You may already be aware that working at height is one of the leading causes of workplace injury, but it’s equally possible that you’re not doing everything you could to protect workers from these dangers. This is because regulations in this area can be hard to understand and even more challenging to implement, but we’re here to explain exactly what you need to know about working at height regulations, risk assessment and duty of care.
Work at Height Regulations 2005 set out the critical guidelines for employers who require people to work at height as part of their business, helping to limit the number of accidents such as falls - at worst causing significant injury or even fatalities.
Following these guidelines isn’t just a matter of adhering to the letter of the law, but also of protecting at-risk workers from the hazards they face while performing their everyday duties. The distance fallen is often what makes an employer liable should an accident at work occur, which generally covers anything above ground level such as up a ladder, on a roof or another high surface.
Get savvy on working at height hazards
The dangers for employees working at height may seem obvious at first glance, but there are a lot of particulars in this area that you don’t want to miss. Preventing nasty falls from high places is essential, but employers also need to consider:
1) Potential causes of a fall such as fragile roofs and roof lights, or even adverse weather conditions.
2) The nature of the surface on which the worker would fall, including holes in the ground, fragile surfaces, or other dangerous materials.
3) Whether there are any unsecured hazards situated on another level, which could fall and injure the worker.
The first piece of advice for employers is to avoid putting workers in risky, high-up positions outright, only doing so when it is essential. If that’s the case, then supervisors should ensure that the right equipment is on hand at all times, including the things that get and keep workers where they need to be, such as ladders and scaffolding.
These need to be checked regularly (every time before use, and never less frequently than every seven days) to ensure they are safe and do not need repairing or replacing before work begins. If equipment comes from another company, then it should include a record of when the last inspection was performed.
You should also ensure that there is nothing that could injure an employee from above, such as debris from a higher surface. All objects should be secured safely so they can not fall by accident, and extreme caution should be taken when conditions such as windy weather arise. Remember - the safest thing to do is avoid working at height at all.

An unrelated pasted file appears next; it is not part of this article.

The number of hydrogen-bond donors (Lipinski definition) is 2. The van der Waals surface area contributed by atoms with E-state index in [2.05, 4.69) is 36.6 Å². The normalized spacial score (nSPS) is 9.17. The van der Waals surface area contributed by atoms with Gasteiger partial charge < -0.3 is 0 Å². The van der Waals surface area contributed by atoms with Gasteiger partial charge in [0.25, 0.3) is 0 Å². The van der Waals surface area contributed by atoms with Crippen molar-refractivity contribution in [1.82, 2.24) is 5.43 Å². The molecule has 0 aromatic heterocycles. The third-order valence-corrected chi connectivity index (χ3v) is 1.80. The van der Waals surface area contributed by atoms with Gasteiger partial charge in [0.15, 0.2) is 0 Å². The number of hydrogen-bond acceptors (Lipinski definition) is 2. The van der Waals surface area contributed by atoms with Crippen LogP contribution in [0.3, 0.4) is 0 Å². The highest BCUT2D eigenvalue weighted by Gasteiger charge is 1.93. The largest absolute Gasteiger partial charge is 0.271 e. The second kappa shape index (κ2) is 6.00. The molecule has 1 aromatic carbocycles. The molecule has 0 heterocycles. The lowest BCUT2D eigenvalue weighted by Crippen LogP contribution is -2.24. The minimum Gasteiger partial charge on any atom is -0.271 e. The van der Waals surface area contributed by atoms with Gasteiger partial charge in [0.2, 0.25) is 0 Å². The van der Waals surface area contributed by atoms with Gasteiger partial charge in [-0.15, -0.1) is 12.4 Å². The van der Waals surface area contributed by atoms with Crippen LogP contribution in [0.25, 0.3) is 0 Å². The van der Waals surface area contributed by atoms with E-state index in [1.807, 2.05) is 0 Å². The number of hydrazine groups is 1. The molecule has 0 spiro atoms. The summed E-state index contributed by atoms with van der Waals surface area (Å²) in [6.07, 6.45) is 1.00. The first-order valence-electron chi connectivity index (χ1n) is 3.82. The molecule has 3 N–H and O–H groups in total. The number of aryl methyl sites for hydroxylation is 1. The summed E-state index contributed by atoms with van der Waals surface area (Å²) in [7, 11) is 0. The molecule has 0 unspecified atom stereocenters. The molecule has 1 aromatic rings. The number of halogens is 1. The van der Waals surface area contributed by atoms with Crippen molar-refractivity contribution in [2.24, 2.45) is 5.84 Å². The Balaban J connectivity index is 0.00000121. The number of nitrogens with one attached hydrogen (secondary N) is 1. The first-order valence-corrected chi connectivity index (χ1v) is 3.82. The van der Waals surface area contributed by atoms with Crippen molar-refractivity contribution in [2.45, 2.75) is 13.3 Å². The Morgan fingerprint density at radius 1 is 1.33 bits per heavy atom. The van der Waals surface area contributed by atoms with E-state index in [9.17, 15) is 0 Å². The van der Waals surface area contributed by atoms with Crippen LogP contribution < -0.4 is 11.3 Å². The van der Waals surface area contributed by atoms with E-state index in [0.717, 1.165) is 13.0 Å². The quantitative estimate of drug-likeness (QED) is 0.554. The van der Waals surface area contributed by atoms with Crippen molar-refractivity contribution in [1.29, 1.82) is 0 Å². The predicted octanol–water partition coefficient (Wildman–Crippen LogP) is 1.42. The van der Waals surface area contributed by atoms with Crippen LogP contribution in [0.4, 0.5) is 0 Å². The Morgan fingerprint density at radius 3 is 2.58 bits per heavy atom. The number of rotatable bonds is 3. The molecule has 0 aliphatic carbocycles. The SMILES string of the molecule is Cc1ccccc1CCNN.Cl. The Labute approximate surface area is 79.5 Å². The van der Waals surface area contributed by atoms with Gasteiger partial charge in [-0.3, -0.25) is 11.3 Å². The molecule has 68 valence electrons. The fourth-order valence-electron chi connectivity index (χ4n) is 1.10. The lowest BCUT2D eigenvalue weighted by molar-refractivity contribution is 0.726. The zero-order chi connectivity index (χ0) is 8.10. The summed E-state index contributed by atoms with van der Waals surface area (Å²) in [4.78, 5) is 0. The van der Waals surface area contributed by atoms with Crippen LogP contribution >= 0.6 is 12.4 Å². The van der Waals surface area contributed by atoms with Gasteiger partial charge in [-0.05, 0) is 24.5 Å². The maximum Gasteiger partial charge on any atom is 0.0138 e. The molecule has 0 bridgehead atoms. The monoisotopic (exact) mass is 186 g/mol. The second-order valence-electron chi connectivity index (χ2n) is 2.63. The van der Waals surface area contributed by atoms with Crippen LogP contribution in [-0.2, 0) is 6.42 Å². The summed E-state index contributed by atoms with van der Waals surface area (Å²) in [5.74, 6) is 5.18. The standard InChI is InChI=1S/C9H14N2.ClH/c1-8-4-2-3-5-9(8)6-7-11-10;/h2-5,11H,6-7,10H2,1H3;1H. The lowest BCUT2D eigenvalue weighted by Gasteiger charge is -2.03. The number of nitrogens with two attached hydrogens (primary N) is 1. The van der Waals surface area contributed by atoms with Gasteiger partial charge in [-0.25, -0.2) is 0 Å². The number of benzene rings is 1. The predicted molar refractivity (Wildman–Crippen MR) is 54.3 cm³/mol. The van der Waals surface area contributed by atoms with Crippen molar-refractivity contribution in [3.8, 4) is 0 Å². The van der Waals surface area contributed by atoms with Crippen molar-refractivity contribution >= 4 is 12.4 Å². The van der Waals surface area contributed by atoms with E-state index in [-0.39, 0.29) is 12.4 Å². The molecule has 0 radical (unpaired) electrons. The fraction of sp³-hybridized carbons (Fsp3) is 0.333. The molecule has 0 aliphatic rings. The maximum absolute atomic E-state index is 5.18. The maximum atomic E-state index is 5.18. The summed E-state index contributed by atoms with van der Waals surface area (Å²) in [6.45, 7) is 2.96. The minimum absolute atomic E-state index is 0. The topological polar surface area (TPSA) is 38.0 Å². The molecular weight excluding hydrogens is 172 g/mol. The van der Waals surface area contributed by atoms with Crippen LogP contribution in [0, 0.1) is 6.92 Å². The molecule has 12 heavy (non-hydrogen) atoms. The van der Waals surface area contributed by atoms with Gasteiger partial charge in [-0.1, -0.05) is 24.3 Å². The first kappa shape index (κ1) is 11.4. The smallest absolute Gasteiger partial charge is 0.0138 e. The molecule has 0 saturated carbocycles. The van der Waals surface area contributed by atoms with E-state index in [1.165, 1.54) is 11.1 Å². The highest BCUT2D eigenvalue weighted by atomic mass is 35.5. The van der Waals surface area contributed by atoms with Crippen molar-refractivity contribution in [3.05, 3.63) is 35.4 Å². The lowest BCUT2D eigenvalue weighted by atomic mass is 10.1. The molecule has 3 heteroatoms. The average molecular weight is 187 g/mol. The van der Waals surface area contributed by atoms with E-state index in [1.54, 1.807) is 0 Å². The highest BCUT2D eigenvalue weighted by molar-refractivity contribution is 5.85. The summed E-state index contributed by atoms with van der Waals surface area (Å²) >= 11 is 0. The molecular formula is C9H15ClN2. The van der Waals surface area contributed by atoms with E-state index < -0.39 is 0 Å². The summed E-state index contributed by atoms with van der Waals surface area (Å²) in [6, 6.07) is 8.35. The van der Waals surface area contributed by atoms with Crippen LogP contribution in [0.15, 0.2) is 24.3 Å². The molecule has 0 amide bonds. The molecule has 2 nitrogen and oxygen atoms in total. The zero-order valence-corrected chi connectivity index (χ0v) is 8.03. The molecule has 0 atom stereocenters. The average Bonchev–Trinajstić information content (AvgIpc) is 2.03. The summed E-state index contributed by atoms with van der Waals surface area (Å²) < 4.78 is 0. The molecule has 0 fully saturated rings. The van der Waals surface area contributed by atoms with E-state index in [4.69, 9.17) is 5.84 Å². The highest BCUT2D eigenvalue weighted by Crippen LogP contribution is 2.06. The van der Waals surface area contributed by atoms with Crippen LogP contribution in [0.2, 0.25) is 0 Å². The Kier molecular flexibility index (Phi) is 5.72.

Everyone involved in working at height needs to be ‘competent’ enough to do so. Competent in this context doesn’t mean intelligent or in their right mind, but rather someone who is equipped with the skills, training and experience required to perform their professional tasks in the safest way possible. This needs to apply to everyone from the person doing the work, to those planning and supervising the job.
Get the right working at height equipment
It’s all very well minimising instances of employees needing to go high up in the first place but, with the right working at height equipment and training, you can also safeguard against workplace injury even when accidents do happen.
These measures are generally split into two categories - collective protection and personal protection. As the name suggests, collective protection is about installing equipment and other safety measures that keep everyone involved safe, such as guard rails, or performing an assessment of any potential fall.
Personal protection, meanwhile, is anything that applies to only your at-risk or lone workers, such as a harness or personal safety device. Safety alarms like the ones created by Vatix allow employees and organisations to have peace of mind when it comes to potential accidents with their sophisticated Man Down alarm function that can detect when there has been a fall.
They also feature an SOS button that can be pushed by the user if there has been an incident, and this is then escalated to either a monitoring centre or contacts chosen by the organisation.
It’s the responsibility of the employee to report any health and safety hazard they find, as well as use the equipment and devices provided to them in the correct way as per their training, but employers still have the most important role to play in adhering to working at height regulations and ensuring everyone is protected at work.
Working at height is one of the more dangerous jobs in the lone worker space, and so extra caution needs to be taken to a) keep employees as safe as possible and, b) adhere to working at height regulations so as not to incur hefty fines and legal action.
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